Jamie Arndt
Associate Dean of Faculty, College of Arts and Science, Professor
108A McAlester Hall; 315 Lowry Hall
Lab Information
Research Interests

Much of what excites me about psychological research is the collaborative process of studying "big" questions about fundamental aspects of the human condition. Following an existential tradition that draws heavily from such writers as Otto Rank and Ernest Becker, I am particularly fascinated by how our awareness of the transience of existence affects social behaviors, and how the pursuit of meaning and value in one’s life serves to protect the individual from deeply-rooted insecurities.

This interest has led me to examine such topics as aggression, prejudice, stereotypes, political judgments, self-esteem processes, depression, consumer motivations, legal issues, parental and interpersonal attachment, physiological arousal and affect, self-awareness, cultural identification and disidentification, and the psychological landscape of nostalgia. I have pursued many of these topics with a complimentary interest in trying to understand the cognitive architecture that underlies the psychological defenses that people use to protect themselves from both the conscious and unconscious awareness of death and the dynamic interface between defensively oriented processes with motives for creativity, growth, and self-enrichment.  Much of my research has focused on the implications of such analyses for elucidating health relevant decisions and behaviors, which of late, has also inspired an interest in the capacity for conceptual metaphor to impact health decision making, as well as the role of existential isolation in social behavior and well-being.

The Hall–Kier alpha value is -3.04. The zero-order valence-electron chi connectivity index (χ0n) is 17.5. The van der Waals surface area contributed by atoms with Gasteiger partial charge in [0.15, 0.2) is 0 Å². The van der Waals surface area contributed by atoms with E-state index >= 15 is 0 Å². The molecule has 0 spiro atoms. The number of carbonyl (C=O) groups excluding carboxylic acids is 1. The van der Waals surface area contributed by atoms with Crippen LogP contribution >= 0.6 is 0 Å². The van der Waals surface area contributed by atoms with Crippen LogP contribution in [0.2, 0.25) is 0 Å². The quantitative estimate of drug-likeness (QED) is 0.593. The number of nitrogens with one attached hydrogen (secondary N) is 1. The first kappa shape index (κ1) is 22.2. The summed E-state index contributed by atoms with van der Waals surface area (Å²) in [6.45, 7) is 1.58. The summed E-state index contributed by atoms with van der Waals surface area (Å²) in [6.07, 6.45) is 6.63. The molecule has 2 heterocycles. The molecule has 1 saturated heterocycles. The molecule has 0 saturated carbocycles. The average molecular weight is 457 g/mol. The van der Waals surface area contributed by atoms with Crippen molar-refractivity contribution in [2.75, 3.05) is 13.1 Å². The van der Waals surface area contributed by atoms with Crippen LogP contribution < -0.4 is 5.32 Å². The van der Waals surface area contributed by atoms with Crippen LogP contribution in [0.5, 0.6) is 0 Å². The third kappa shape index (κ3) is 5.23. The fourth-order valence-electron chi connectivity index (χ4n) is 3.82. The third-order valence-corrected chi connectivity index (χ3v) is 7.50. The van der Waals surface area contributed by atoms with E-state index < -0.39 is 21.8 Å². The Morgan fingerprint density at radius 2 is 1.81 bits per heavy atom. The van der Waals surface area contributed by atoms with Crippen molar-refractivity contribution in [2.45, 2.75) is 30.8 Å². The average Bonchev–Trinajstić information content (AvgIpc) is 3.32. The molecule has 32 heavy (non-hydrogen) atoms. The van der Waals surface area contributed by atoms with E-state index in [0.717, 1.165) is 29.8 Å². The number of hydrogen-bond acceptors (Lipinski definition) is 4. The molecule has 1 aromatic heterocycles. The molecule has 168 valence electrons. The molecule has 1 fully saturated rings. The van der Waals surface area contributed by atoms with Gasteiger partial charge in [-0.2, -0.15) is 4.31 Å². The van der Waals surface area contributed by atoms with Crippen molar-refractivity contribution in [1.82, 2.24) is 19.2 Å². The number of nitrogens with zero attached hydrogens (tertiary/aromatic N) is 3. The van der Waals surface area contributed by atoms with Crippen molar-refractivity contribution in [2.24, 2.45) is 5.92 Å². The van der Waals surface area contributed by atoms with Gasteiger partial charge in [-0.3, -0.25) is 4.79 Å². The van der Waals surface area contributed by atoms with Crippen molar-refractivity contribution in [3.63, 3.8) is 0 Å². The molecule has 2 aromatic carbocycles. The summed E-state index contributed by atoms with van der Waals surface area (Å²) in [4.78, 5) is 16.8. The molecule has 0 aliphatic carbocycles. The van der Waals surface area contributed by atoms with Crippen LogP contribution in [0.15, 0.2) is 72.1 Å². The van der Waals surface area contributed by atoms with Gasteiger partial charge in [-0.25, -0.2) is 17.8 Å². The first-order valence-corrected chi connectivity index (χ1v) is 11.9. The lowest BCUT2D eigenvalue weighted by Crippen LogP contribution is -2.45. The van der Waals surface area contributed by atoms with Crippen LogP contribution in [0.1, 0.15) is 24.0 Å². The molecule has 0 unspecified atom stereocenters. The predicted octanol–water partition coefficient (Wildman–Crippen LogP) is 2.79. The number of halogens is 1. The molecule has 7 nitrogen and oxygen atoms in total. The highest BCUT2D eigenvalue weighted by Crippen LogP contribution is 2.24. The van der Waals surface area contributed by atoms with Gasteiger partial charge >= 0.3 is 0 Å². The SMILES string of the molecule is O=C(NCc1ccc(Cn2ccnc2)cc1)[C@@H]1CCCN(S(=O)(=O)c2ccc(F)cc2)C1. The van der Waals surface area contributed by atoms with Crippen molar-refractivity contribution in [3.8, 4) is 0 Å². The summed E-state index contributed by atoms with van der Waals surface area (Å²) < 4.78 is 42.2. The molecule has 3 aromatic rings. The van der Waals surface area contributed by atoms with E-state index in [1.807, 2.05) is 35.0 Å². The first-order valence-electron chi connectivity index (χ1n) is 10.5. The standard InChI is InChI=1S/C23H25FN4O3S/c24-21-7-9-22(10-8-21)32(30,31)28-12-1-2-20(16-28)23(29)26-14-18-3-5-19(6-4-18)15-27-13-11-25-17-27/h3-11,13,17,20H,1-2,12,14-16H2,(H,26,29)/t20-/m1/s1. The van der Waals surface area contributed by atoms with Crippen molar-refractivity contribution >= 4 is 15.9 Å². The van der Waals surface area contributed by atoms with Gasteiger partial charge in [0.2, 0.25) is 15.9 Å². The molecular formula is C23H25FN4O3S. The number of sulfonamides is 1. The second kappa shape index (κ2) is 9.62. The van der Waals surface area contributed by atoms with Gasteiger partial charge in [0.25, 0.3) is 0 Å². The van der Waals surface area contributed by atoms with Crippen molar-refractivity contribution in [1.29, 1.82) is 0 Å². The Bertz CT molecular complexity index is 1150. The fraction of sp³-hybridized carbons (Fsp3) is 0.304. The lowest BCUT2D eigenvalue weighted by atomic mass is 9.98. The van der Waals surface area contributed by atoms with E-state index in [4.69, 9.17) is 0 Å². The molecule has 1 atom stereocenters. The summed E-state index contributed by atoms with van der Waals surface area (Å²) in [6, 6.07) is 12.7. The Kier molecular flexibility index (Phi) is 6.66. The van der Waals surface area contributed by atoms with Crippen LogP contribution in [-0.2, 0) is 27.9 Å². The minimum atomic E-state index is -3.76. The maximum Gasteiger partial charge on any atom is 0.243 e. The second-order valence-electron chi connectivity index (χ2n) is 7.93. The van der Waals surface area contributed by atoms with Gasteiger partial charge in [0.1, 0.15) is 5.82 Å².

The above is mostly a snapshot of some previous and developing interests. More generally, I continue to be excited by new questions and issues with which my students are engaged.

Selected Publications

Arndt, J. & Goldenberg, J.L. (2017). Where health and death intersect: Insights from a terror management health model.  Current Directions in Psychological Science, 26, 126-131.

Landau, M.J., Arndt, J., & Cameron, L.D.  (2018). Do metaphors in health messages work: Exploring emotional and cognitive factors.  Journal of Experimental Social Psychology, 74, 135-149.

Spina, M., Arndt, J., Landau, M.J., & Cameron, L.D (2018).  Enhancing health message framing with metaphor and cultural values: Impact on Latina’s cervical cancer screening. Annals of Behavioral Medicine, 52, 106-115.

Moser, R., Arndt, J., *Jimenez, T., Liu, B., & Hesse, B. (2021). Perceptions of cancer as a death sentence: Tracking trends in public perceptions from 2008 to 2017. Psycho-Oncology, 30, 511-519. 

Jimenez, T., Helm, P.J., & Arndt, J.  (2022).  Fighting death with health inequality: The role of mortality cognition and shifting racial demographics in policy attitudes.  Group Processes & Intergroup Relations, 25, 193-210.

Helm, P. J., *Jimenez, T., *Carter, S., & Arndt, J. (in press). A phenomenological divide: Reference group consequences for existential isolation. Personality and Social Psychology Bulletin.